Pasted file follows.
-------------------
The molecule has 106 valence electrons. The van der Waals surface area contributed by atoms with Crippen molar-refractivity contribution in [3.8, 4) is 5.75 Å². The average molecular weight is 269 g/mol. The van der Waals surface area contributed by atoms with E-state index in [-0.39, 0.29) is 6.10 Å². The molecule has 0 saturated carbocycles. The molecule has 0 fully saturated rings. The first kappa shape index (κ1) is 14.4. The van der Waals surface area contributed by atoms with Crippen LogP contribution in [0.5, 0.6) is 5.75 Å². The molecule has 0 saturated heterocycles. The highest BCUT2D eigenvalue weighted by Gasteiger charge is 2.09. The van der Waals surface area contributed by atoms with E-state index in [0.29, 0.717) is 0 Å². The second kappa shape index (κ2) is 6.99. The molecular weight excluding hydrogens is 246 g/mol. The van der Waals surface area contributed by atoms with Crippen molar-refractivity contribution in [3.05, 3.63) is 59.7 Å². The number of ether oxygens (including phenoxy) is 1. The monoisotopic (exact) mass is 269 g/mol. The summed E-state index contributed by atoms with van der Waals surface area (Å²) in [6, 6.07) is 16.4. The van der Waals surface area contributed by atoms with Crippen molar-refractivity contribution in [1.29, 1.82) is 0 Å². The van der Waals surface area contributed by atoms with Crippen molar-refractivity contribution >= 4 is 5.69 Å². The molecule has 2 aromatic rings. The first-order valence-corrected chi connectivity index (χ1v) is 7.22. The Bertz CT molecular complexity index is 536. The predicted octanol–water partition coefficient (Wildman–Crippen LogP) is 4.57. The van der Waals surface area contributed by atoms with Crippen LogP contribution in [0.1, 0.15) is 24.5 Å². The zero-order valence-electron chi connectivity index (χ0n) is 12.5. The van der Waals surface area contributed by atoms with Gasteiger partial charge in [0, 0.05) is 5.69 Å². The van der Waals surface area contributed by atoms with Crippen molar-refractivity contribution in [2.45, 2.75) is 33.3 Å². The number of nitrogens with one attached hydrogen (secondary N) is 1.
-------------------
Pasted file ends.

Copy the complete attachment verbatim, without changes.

The molecule has 106 valence electrons. The van der Waals surface area contributed by atoms with Crippen molar-refractivity contribution in [3.8, 4) is 5.75 Å². The average molecular weight is 269 g/mol. The van der Waals surface area contributed by atoms with E-state index in [-0.39, 0.29) is 6.10 Å². The molecule has 0 saturated carbocycles. The molecule has 0 fully saturated rings. The first kappa shape index (κ1) is 14.4. The van der Waals surface area contributed by atoms with Crippen LogP contribution in [0.5, 0.6) is 5.75 Å². The molecule has 0 saturated heterocycles. The highest BCUT2D eigenvalue weighted by Gasteiger charge is 2.09. The van der Waals surface area contributed by atoms with E-state index in [0.29, 0.717) is 0 Å². The second kappa shape index (κ2) is 6.99. The molecular weight excluding hydrogens is 246 g/mol. The van der Waals surface area contributed by atoms with Crippen molar-refractivity contribution in [3.05, 3.63) is 59.7 Å². The number of ether oxygens (including phenoxy) is 1. The monoisotopic (exact) mass is 269 g/mol. The summed E-state index contributed by atoms with van der Waals surface area (Å²) in [6, 6.07) is 16.4. The van der Waals surface area contributed by atoms with Crippen molar-refractivity contribution in [1.29, 1.82) is 0 Å². The van der Waals surface area contributed by atoms with Crippen molar-refractivity contribution >= 4 is 5.69 Å². The molecule has 2 aromatic rings. The first-order valence-corrected chi connectivity index (χ1v) is 7.22. The Bertz CT molecular complexity index is 536. The predicted octanol–water partition coefficient (Wildman–Crippen LogP) is 4.57. The van der Waals surface area contributed by atoms with Crippen LogP contribution in [0.1, 0.15) is 24.5 Å². The zero-order valence-electron chi connectivity index (χ0n) is 12.5. The van der Waals surface area contributed by atoms with Gasteiger partial charge in [0, 0.05) is 5.69 Å². The van der Waals surface area contributed by atoms with Crippen molar-refractivity contribution in [2.45, 2.75) is 33.3 Å². The number of nitrogens with one attached hydrogen (secondary N) is 1.